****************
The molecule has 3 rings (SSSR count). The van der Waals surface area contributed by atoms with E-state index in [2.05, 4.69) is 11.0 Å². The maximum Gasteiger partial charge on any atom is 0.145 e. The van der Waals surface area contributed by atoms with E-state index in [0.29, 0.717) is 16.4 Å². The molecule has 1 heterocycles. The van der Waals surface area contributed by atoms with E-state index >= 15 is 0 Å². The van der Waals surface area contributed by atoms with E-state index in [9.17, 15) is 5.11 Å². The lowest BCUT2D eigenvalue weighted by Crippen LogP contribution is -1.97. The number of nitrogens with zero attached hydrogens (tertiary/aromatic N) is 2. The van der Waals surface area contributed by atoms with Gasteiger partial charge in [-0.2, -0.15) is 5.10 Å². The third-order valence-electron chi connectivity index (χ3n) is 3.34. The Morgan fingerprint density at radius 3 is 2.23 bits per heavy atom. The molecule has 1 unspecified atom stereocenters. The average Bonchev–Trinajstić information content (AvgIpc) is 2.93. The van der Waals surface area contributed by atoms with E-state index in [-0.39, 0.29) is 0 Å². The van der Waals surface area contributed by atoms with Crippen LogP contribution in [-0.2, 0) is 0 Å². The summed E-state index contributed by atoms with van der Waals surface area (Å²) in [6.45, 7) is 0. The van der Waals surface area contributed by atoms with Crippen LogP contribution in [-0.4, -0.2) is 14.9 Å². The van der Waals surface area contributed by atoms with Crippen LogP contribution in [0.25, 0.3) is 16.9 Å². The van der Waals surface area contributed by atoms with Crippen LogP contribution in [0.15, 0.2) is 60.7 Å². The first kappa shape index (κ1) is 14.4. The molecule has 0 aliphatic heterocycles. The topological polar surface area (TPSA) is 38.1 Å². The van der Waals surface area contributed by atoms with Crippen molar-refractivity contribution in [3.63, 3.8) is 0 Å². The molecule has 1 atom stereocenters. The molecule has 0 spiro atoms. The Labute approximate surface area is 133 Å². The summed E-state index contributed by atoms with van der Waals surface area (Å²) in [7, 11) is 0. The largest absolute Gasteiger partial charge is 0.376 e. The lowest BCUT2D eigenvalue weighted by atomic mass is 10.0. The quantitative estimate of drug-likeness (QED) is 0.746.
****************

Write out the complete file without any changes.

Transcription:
The molecule has 3 rings (SSSR count). The van der Waals surface area contributed by atoms with E-state index in [2.05, 4.69) is 11.0 Å². The maximum Gasteiger partial charge on any atom is 0.145 e. The van der Waals surface area contributed by atoms with E-state index in [0.29, 0.717) is 16.4 Å². The molecule has 1 heterocycles. The van der Waals surface area contributed by atoms with E-state index >= 15 is 0 Å². The van der Waals surface area contributed by atoms with E-state index in [9.17, 15) is 5.11 Å². The lowest BCUT2D eigenvalue weighted by Crippen LogP contribution is -1.97. The number of nitrogens with zero attached hydrogens (tertiary/aromatic N) is 2. The van der Waals surface area contributed by atoms with Gasteiger partial charge in [-0.2, -0.15) is 5.10 Å². The third-order valence-electron chi connectivity index (χ3n) is 3.34. The Morgan fingerprint density at radius 3 is 2.23 bits per heavy atom. The molecule has 1 unspecified atom stereocenters. The average Bonchev–Trinajstić information content (AvgIpc) is 2.93. The van der Waals surface area contributed by atoms with E-state index in [-0.39, 0.29) is 0 Å². The van der Waals surface area contributed by atoms with Crippen LogP contribution in [-0.2, 0) is 0 Å². The summed E-state index contributed by atoms with van der Waals surface area (Å²) in [6.45, 7) is 0. The van der Waals surface area contributed by atoms with Crippen LogP contribution in [-0.4, -0.2) is 14.9 Å². The van der Waals surface area contributed by atoms with Crippen LogP contribution in [0.25, 0.3) is 16.9 Å². The van der Waals surface area contributed by atoms with Crippen LogP contribution in [0.15, 0.2) is 60.7 Å². The first kappa shape index (κ1) is 14.4. The molecule has 0 aliphatic heterocycles. The topological polar surface area (TPSA) is 38.1 Å². The van der Waals surface area contributed by atoms with Crippen molar-refractivity contribution in [3.63, 3.8) is 0 Å². The molecule has 1 atom stereocenters. The molecule has 0 spiro atoms. The Labute approximate surface area is 133 Å². The summed E-state index contributed by atoms with van der Waals surface area (Å²) in [7, 11) is 0. The largest absolute Gasteiger partial charge is 0.376 e. The lowest BCUT2D eigenvalue weighted by atomic mass is 10.0. The quantitative estimate of drug-likeness (QED) is 0.746.